I have enjoyed rereading JA's K622 article in the archives as an education as to how Tony Faulkner set up that recording session with his omni spacing and height. The photos were priceless.

johnnie225
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"We need multichannel recordings for this"

There's nothing wrong with Trifield...which is a huge step up in reality, as reported by several audio writers. But never heeded by audiophiles....

ncdrawl
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You should Try Jecklin Disc, Jim T..

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"We need multichannel recordings for this"

There's nothing wrong with Trifield...which is a huge step up in reality, as reported by several audio writers. But never heeded by audiophiles....

piss on m-ch. a badly executed gimmick. stereo for life

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Quote:

Quote:
"We need multichannel recordings for this"

There's nothing wrong with Trifield...which is a huge step up in reality, as reported by several audio writers. But never heeded by audiophiles....

piss on m-ch. a badly executed gimmick. stereo for life

Sorry, but experience proves you wrong. It is possible to do really good multichannel, at least as far as John Atkinson and Wes Phillips were concerned. (and some others)

But you don't do it the way most are produced. (rolls eyes)

Elk
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It is possible to do really good multichannel


Yes!

Good multi-channel played back on a properly setup system is great.

Sadly many recordings are gimmicky and few systems seem to either be capable of good multi-channel playback or are setup poorly. (Of course, many stereo systems are not set up well - muti-channel just makes this worse.

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Quote:

Quote:
It is possible to do really good multichannel


Yes!

Good multi-channel played back on a properly setup system is great.

Sadly many recordings are gimmicky and few systems seem to either be capable of good multi-channel playback or are setup poorly. (Of course, many stereo systems are not set up well - muti-channel just makes this worse.

Yup, the right five chicks may be superior to two, but they often aren't. There is excess cost to consider, and resources must be divided amongst more 'channels.' It's OK as a gimmick, but I'm happy with the set-up I've got, being able to focus on just two channels of higher quality devices.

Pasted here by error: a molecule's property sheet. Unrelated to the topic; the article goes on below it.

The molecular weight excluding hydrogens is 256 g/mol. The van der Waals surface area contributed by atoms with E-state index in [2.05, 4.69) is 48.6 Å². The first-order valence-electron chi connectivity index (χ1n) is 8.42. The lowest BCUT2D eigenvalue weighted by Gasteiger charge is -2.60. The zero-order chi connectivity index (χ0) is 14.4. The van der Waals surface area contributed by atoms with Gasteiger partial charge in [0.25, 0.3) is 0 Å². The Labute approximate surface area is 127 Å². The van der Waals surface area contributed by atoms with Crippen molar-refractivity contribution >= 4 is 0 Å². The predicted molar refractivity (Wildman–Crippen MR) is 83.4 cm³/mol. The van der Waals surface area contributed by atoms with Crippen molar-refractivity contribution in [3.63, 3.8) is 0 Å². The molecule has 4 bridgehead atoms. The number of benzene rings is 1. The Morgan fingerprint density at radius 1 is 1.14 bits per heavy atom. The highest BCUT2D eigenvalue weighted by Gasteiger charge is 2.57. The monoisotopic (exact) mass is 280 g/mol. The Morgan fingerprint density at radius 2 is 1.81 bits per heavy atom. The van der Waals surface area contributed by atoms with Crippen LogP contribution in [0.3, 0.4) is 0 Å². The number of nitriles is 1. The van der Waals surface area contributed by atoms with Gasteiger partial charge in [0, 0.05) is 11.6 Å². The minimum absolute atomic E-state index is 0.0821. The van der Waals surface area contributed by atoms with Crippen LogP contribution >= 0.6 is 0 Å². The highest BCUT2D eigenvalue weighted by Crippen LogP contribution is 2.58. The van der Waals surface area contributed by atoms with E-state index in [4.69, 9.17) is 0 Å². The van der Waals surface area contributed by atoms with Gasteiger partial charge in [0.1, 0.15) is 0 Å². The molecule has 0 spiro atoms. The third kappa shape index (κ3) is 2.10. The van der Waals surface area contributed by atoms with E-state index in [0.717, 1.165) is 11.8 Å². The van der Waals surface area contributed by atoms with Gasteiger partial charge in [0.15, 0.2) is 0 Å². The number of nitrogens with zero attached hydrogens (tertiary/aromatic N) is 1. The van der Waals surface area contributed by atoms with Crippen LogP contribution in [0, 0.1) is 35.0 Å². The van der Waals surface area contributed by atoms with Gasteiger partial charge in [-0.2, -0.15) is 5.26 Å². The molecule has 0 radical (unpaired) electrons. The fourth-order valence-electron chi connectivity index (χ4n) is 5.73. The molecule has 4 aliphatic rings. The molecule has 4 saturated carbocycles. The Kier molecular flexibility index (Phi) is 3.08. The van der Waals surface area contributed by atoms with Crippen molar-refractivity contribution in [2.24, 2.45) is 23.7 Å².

If I want multi-channel, I'll go to the Imax and watch Expedition Everest.

rvance
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If I want multi-channel, I'll go to the Imax and watch Expedition Everest.

If I want multi-channel, or vinyl...or mono Beatles cd's, I just turn on the hi-fi. And it is glorious.

Kal Rubinson
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There is excess cost to consider, and resources must be divided amongst more 'channels.'

That much I will concede.

Kal

johnnie225
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Actually, with multi-channel, we can use lower-cost speakers because there's less demand on each one (in terms of soundstaging, SPLs, etc). The cost kicks-in with surround processors which are not cheap. But some of these come with DACs and attenuators (and in the case of Meridian, very *good* DACs and attenuators). So what are we saying ? Is it more expensive..or just more $$ upfront ?

The (American) creators of stereo, golden-age recording engineers of the 1950s and recent-decade pyscho-acoustic research says that a center speaker (identical to L/R) is needed to properly reproduce centrally-located sources.

BTW: it wasn't Blumlein (Kal) - his experiments w/ stereo were in two-channel, with demo speakers aggressively towed-in. Even Blumlein wasn't perfect. More famous for his mike techniques and disc-cutting measures, not multi-channel reproduction.

mrlowry
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Paul Klipsch was a big proponent of three speakers for stereo reproduction.

Jan Vigne
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Paul Klipsch was a big proponent of three speakers for stereo reproduction.

He got to sell more speakers and name one after his wife.

(No, not the Heresy, the Belle!)

And to think, some people made fun of PWK.

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Paul Klipsch was a big proponent of three speakers for stereo reproduction.

I have an old McIntosh C-28 preamp with a center channel configuration...it's OK...a fun sonic toy. If speaker placement makes center fill anemic, this can add significant benefit.

That baby has everything. Two sets of stereo outputs and two 'center channel' outputs. It was great for using stacked speakers or if you wanted to biamp directly without crossovers - if one were so inclined!

For Klipsch, I always thought the corner horns had some center fill weakness...the chance to put a La Scala in the middle may have been the bomb!

Kal Rubinson
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For Klipsch, I always thought the corner horns had some center fill weakness...the chance to put a La Scala in the middle may have been the bomb!